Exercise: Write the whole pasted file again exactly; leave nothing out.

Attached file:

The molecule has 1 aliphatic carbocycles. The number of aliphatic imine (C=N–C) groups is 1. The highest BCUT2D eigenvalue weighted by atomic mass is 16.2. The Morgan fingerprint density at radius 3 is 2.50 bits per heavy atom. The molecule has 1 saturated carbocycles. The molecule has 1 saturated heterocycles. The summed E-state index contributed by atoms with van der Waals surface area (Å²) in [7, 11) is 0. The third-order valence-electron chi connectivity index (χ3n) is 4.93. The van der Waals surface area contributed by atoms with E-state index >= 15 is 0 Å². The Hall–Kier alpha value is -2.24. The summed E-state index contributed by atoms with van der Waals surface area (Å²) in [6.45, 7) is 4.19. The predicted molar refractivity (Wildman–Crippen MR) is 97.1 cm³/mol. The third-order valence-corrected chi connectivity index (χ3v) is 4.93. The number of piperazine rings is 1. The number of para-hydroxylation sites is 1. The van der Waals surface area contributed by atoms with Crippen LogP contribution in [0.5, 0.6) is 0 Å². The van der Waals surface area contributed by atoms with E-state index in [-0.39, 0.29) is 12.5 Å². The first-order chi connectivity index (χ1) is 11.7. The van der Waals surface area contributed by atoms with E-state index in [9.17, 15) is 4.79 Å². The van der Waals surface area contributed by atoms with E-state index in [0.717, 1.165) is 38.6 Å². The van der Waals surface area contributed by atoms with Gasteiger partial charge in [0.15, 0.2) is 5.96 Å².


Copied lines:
The molecule has 1 aliphatic carbocycles. The number of aliphatic imine (C=N–C) groups is 1. The highest BCUT2D eigenvalue weighted by atomic mass is 16.2. The Morgan fingerprint density at radius 3 is 2.50 bits per heavy atom. The molecule has 1 saturated carbocycles. The molecule has 1 saturated heterocycles. The summed E-state index contributed by atoms with van der Waals surface area (Å²) in [7, 11) is 0. The third-order valence-electron chi connectivity index (χ3n) is 4.93. The van der Waals surface area contributed by atoms with E-state index >= 15 is 0 Å². The Hall–Kier alpha value is -2.24. The summed E-state index contributed by atoms with van der Waals surface area (Å²) in [6.45, 7) is 4.19. The predicted molar refractivity (Wildman–Crippen MR) is 97.1 cm³/mol. The third-order valence-corrected chi connectivity index (χ3v) is 4.93. The number of piperazine rings is 1. The number of para-hydroxylation sites is 1. The van der Waals surface area contributed by atoms with Crippen LogP contribution in [0.5, 0.6) is 0 Å². The van der Waals surface area contributed by atoms with E-state index in [-0.39, 0.29) is 12.5 Å². The first-order chi connectivity index (χ1) is 11.7. The van der Waals surface area contributed by atoms with E-state index in [9.17, 15) is 4.79 Å². The van der Waals surface area contributed by atoms with E-state index in [0.717, 1.165) is 38.6 Å². The van der Waals surface area contributed by atoms with Gasteiger partial charge in [0.15, 0.2) is 5.96 Å².